In Vivo Applications of Polyplexes

For targeted delivery into a distant organ, the following factors have to be taken into account (Fig. 1): ideally 1) DNA polyplexes are stable and inert in blood; 2) they must be able to reach their target tissue and therefore to cross different biologicals barriers, including vascular endothelium, extracellular matrix, and others; 3) once reaching the target cell they should internalize; 4) should disassemble at the right moment, but still protect the DNA against intracellular degradation; 5) release the DNA into the nuclear compartment; 6) they must elicit as low an inflammatory or immune response as possible. Although no polyplex or other nonviral gene transfer system exists which would fulfill all these requirements, targeted delivery to the lung, the liver, or tumors has already been achieved in experimental animals (Table 1).

Several strategies have been evaluated for gene transfer to the lung. Systemic application of PEI polyplexes resulted in very high gene transfer to the lung.[9] In this application, the linear polymer form of PEI mediates a much higher transfection activity than branched PEI of similar molecular weight.[10] However, a positive charge ratio (cation of polymer to DNA phosphate anion ratio) is required, with a narrow window between efficiency and severe toxicity, as PEI/DNA activates the lung endothe-lium and forms small aggregates.

As an alternative approach, Ferkol and colleagues generated polylysine polyplexes for targeting the polymeric immunoglobulin receptor by using an antibody Fab fragment as ligand conjugated with polylysine. Systemic delivery of these polyplexes in rats resulted in reporter gene expression in cells of the airway epithelium and submucosal glands.[11] Also, different lung-targeted ligand-polylysine polyplexes were evaluated, using a q-DNA#

Ligand

Polycation Shielding agent Endosomal release agent

Endothelial cells

Blood vessel

Ligand

Polycation Shielding agent Endosomal release agent

Endothelial cells

Blood vessel

, Ligand/Receptor targeting

, Ligand/Receptor targeting

Fig. 1 Targeting opportunities for DNA polyplexes. Polyplex formation with polymer compacting DNA into particles, shielding the polyplex against degradation and undesired interactions, enabling migration to the target tissue, enhancing cell binding and intracellular delivery into cytoplasm and the nucleus. (View this art in color at www.dekker.com.)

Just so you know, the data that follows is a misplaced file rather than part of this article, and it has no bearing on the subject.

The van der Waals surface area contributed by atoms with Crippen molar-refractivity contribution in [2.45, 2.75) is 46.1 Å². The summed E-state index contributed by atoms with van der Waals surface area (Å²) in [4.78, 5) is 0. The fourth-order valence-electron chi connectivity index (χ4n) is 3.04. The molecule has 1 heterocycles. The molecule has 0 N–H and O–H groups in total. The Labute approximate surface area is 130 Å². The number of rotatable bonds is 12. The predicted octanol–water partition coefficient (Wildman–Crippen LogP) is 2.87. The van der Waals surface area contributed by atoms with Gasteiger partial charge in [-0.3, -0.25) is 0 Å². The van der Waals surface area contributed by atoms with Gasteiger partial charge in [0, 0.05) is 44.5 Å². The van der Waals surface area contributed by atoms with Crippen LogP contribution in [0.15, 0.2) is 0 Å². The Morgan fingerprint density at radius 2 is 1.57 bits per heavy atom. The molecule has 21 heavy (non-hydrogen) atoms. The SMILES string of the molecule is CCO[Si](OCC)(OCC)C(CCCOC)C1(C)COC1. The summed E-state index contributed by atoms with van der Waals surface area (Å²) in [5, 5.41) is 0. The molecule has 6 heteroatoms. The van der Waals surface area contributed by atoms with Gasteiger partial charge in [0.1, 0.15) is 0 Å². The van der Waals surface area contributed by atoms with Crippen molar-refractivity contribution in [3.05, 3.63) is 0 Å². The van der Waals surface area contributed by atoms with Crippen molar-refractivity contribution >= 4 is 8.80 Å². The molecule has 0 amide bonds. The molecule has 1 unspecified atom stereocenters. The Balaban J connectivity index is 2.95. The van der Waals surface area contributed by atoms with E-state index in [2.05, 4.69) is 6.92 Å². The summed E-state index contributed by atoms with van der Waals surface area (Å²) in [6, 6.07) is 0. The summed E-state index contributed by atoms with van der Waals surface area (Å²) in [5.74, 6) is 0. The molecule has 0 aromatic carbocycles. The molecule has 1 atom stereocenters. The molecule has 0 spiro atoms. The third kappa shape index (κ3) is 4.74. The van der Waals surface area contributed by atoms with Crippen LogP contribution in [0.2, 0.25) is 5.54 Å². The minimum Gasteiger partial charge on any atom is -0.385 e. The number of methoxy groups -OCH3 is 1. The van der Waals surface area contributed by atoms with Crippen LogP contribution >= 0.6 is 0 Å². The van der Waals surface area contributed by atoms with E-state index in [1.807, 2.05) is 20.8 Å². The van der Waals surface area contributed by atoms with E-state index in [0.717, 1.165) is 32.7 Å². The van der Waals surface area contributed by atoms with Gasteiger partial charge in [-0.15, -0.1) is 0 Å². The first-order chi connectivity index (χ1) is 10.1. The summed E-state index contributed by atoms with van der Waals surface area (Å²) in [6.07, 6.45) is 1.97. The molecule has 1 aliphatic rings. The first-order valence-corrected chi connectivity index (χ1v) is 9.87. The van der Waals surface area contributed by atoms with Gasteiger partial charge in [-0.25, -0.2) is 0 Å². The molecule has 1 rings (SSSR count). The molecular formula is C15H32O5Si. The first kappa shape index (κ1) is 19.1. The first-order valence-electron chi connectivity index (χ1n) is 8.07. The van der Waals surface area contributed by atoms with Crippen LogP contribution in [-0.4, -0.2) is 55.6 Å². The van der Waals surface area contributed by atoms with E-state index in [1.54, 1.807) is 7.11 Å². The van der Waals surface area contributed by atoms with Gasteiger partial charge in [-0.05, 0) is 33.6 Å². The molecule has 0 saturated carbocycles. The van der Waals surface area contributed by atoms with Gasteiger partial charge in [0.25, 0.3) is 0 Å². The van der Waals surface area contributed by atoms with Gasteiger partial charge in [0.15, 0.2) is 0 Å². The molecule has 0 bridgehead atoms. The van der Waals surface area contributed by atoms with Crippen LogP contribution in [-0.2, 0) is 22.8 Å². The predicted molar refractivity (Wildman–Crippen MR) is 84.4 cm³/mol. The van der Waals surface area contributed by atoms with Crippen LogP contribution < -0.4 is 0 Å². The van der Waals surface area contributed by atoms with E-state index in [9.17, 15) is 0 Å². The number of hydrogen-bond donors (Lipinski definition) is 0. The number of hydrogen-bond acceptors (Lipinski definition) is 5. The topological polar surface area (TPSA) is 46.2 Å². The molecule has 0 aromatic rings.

Fig. 1 Targeting opportunities for DNA polyplexes. Polyplex formation with polymer compacting DNA into particles, shielding the polyplex against degradation and undesired interactions, enabling migration to the target tissue, enhancing cell binding and intracellular delivery into cytoplasm and the nucleus. (View this art in color at www.dekker.com.)

synthetic peptide ligand for the serpin-enzyme complex receptor. These polyplexes upon nasal administration were able to transiently correct the chloride transport defect in the nasal epithelium of CF mice.[12]

Targeted gene transfer to the liver was reported by Wu and Wu.[13] DNA/asialoorosomucoid-polylysine complexes were administered for targeting to the hepato-cyte-specific asialoglycoprotein receptor, and intravenous (i.v.) injection in rats resulted in marker gene expression in rat livers. This work was the very first successful in vivo application of a targeted polyplex system for gene transfer. Using the same type of formulation, Nagase analbuminemic rats were injected with a human albumin expression plasmid, followed by partial hepatectomy.[14] Circulating human albumin increased in concentration to a maximum by 2 weeks postinjection and remained stable for further 2 weeks.